REVIEW: Cello Sonatas. Weinberg: Cello Sonata no.2 op.63. Shostakovich: Cello Sonata in D minor op.40. Boris Tchaikovsky: Cello Sonata


The Strad issue



Johannes Moser (cello) Paul Rivinius (piano)


Weinberg, Shostakovich, Boris Tchaikovsky

These are three sturdy works from the Soviet period. Moisey Weinberg (aka Mieczyslaw Vaynberg, 1919–96) and Boris Tchaikovsky (1925–96) both postdate the Revolution, but grew to maturity during Stalin’s cultural purges (the second of which Weinberg nearly did not survive).
Yet these three works were spared the worst excesses of Stalinism’s artistic assaults: Shostakovich’s D minor Sonata emerged in 1934, just before the balloon went up; the other two sonatas date from 1957–9, just after Khruschev’s speech initiated a brief but welcome liberalisation.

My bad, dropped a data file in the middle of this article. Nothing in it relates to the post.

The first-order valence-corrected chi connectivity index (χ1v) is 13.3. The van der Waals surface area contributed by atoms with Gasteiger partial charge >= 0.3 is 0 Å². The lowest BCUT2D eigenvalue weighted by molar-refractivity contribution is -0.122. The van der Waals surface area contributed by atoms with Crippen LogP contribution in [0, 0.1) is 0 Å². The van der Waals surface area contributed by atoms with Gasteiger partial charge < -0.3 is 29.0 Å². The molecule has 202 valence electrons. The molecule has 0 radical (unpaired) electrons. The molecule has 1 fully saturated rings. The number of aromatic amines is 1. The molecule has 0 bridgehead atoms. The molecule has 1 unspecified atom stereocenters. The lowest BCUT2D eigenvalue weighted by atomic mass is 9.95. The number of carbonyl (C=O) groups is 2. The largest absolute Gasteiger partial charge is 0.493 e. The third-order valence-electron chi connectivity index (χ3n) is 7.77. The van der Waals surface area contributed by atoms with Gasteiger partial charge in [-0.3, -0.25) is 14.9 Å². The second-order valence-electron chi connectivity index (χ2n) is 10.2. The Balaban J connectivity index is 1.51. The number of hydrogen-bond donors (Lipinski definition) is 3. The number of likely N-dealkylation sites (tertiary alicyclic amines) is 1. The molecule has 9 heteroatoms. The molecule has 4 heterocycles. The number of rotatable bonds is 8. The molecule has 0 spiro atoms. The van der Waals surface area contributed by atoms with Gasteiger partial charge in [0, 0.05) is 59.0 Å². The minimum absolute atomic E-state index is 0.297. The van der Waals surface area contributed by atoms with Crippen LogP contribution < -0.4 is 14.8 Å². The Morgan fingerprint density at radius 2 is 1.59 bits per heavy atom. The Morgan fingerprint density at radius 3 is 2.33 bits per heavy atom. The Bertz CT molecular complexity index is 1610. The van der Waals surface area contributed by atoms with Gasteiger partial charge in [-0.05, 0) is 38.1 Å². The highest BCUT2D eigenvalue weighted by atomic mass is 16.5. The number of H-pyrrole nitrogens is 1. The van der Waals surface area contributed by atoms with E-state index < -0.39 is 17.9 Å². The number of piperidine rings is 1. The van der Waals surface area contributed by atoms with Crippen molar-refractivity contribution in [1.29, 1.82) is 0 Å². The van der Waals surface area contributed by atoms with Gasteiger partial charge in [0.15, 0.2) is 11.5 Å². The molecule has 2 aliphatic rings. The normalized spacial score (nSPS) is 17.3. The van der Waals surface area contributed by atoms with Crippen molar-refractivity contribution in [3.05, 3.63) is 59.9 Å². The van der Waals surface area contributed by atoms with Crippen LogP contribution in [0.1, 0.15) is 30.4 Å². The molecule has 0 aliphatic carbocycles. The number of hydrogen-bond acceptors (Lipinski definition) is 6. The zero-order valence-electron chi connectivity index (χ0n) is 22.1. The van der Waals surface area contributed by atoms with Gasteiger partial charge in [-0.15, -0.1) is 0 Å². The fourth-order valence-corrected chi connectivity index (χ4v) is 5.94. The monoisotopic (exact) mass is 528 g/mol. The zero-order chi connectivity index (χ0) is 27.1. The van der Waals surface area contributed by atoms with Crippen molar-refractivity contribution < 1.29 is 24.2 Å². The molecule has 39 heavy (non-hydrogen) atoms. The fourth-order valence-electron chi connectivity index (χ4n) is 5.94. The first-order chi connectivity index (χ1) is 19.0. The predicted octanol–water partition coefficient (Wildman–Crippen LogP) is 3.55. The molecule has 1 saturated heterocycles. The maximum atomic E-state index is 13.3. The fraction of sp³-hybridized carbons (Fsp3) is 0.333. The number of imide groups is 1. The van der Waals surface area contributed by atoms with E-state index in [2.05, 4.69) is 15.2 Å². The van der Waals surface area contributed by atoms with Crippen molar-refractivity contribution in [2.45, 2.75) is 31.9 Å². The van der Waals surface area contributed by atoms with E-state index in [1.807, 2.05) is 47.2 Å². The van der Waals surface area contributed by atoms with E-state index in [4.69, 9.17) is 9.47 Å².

The programme is well chosen, for there is plenty of interconnection between works. Both Weinberg in his central Andante and Tchaikovsky (a Shostakovich pupil) in his large-scale opening Allegro engage in a form of mysterious, percussive repeated-note thrumming characteristic of some of Shostakovich’s finest work.

The Tchaikovsky is fascinating. The first movement’s intensity, something of an emotional outburst, contrasts with the impassioned lyricism of the Largo, to whose grandiose poetic declamation the twelfth (P.I.) Tchaikovsky Competition winner Johannes Moser brings a distinct nobility, benefiting from delicate contributions from Rivinius that are full of finesse.

The Shostakovich sonata, whose magical and profound first movement is the most brilliantly managed of all here, includes a fire-breathing Scherzo and almost emptied, spare Largo. From the Largo both players, by fine cooperation, spin memorable results, by turns violent and eloquent, both elements combining in the cheeky finale. The Weinberg is complex, intense, oblique and elusive, and the more rewarding for that. No wonder Shostakovich was one of his greatest admirers. SWR’s sound is agreeably forthright and well balanced.

Roderic Dunnett